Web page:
Before voting, Supervisor David Hutchins said Martin and a colleague brought up the same issue in 2007, going to the County Attorney and Commonwealth’s Attorney at that time.

“I would say if Mr. Martin wants an investigation he needs to ask the Commonwealth’s Attorney for it,” Hutchins said. “I don’t think it’s this board’s place. It was asked then and it was answered, so my vote is no.”

Supervisor Tom Littrell said he was satisfied that the issue had been put to rest, so he also voted no. Martin voted in favor of the investigation, adding that he thought Hendrick handled his conflict investigation the right way, leaving everything out on the table.

Dickson then cast the third yes vote, forcing a 3-3 tie.

“I am going to vote no for the fact that I think the State Police were asked to (investigate already),” Dickson said. “And I saw the response where they found no reason to investigate, so I don’t see going down the same road twice and getting the same result.”

But Martin said the issue hasn’t been settled. It was an issue in the county several years ago and it is the issue in the county right now, he said. Dickson replied that Martin could still ask the Commonwealth’s Attorney for an investigation.

“I guarantee I will be there,” Martin said. “Frankly, if I had these allegations about me I would have gone over there personally asking for this to be cleared up, and I am just disappointed that it’s not.”

After the vote, Larrowe took time to address what he called a distraction over something that took place many years ago. He said the closing attorney on the land sale was the former county attorney at the time, and the efforts took place under the attorney’s advisement.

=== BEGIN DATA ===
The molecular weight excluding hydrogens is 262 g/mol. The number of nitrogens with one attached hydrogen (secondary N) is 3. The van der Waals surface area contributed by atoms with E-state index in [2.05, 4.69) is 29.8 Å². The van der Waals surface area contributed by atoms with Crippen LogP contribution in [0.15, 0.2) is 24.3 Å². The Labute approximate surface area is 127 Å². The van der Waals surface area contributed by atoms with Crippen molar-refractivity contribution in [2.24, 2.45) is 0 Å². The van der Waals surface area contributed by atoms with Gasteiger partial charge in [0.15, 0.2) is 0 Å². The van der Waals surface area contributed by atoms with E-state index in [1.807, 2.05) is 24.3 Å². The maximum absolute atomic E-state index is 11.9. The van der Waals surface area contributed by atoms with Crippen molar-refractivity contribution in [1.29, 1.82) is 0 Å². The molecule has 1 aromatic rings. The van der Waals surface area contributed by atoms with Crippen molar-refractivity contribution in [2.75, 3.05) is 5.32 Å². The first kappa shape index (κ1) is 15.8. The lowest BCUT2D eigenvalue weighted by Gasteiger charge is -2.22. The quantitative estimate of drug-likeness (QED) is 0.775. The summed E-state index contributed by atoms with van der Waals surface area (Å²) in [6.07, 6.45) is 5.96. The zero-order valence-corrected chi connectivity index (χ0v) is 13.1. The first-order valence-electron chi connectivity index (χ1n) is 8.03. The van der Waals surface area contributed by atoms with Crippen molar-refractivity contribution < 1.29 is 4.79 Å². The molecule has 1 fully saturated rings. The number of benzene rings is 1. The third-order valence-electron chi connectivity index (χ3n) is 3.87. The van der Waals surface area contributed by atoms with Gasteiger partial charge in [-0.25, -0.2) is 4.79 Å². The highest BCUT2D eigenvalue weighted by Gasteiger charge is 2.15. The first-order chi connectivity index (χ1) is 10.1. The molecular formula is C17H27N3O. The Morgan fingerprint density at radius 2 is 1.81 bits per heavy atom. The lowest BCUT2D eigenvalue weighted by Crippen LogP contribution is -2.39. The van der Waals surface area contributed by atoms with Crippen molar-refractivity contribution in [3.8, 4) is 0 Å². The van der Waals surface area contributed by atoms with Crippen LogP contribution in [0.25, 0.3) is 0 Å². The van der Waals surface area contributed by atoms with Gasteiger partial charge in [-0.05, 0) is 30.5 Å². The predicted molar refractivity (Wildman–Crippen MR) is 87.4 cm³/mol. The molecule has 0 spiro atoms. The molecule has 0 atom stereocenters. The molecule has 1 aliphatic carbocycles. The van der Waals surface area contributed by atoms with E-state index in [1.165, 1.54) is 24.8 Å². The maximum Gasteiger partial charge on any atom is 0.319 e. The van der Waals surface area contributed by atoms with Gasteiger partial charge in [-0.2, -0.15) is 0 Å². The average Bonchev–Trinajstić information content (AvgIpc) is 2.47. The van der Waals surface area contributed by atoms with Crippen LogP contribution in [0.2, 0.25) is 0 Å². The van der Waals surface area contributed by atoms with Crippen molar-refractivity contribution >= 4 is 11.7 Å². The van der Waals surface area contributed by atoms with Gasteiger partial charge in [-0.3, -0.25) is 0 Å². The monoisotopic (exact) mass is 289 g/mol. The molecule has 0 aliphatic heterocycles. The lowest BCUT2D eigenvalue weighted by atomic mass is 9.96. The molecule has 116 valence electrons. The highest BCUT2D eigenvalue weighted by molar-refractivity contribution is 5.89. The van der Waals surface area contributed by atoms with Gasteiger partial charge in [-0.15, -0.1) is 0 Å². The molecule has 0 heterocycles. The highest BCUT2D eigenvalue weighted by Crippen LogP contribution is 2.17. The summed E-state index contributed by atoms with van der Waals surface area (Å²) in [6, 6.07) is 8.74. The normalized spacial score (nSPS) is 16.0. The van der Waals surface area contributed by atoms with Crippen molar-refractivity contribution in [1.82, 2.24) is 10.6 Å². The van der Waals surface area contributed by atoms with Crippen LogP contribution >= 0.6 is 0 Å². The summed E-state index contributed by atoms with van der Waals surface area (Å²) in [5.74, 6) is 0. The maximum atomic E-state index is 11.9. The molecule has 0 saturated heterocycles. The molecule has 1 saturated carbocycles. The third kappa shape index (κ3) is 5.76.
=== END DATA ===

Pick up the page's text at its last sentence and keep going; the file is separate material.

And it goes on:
“I would like to make sure everybody understands that. Another thing also is I certainly would hate to disappoint Mr. Martin,” Larrowe said. “Mr. Martin, I have actually been working with our counsel, Mr. Durbin, and the Commonwealth’s Attorney about an opinion, so I would hate to disappoint you that that has not been sought after.”

Larrowe also said efforts that have been going on have derailed other activities. Larrowe said Martin had assured him they could work through the situation together, but obviously that was incorrect. Martin countered that it wasn’t anything personal.

“I certainly hate that some people have jumped off the team,” Larrowe said. “That is disappointing to me.”

Durbin then noted that at the request of Larrowe, he has been compiling documents from 2010 that were used for the evaluation done at the time. Durbin said he would have the packet ready to submit to the Commonwealth’s Attorney.

“It was only at the request of the board that an investigation or a Commonwealth’s Attorney’s opinion was not sought after years ago, and so I was acting on the request of the board at that time,” Larrowe said. “So if that had been a distraction, I think that was not necessarily all on me since I was asked not to do anything.”

Martin countered that Larrowe could have “cleared this up in a heartbeat.”

Dickson said it was at his request that the board did not seek a determination on the matter. He said that was a mistake, and he apologized. Larrowe is working on getting an opinion now, Dickson said, which he thought would allow the county to move forward.

“And gentlemen, we have to work together. We don’t need to go back and bring up things that are probably pretty much settled. Maybe this will be the final settlement,” Dickson said. “I know other conflicts of interest have come through and we don’t want to go back and rehash them, so until we get a decision I think it is done.”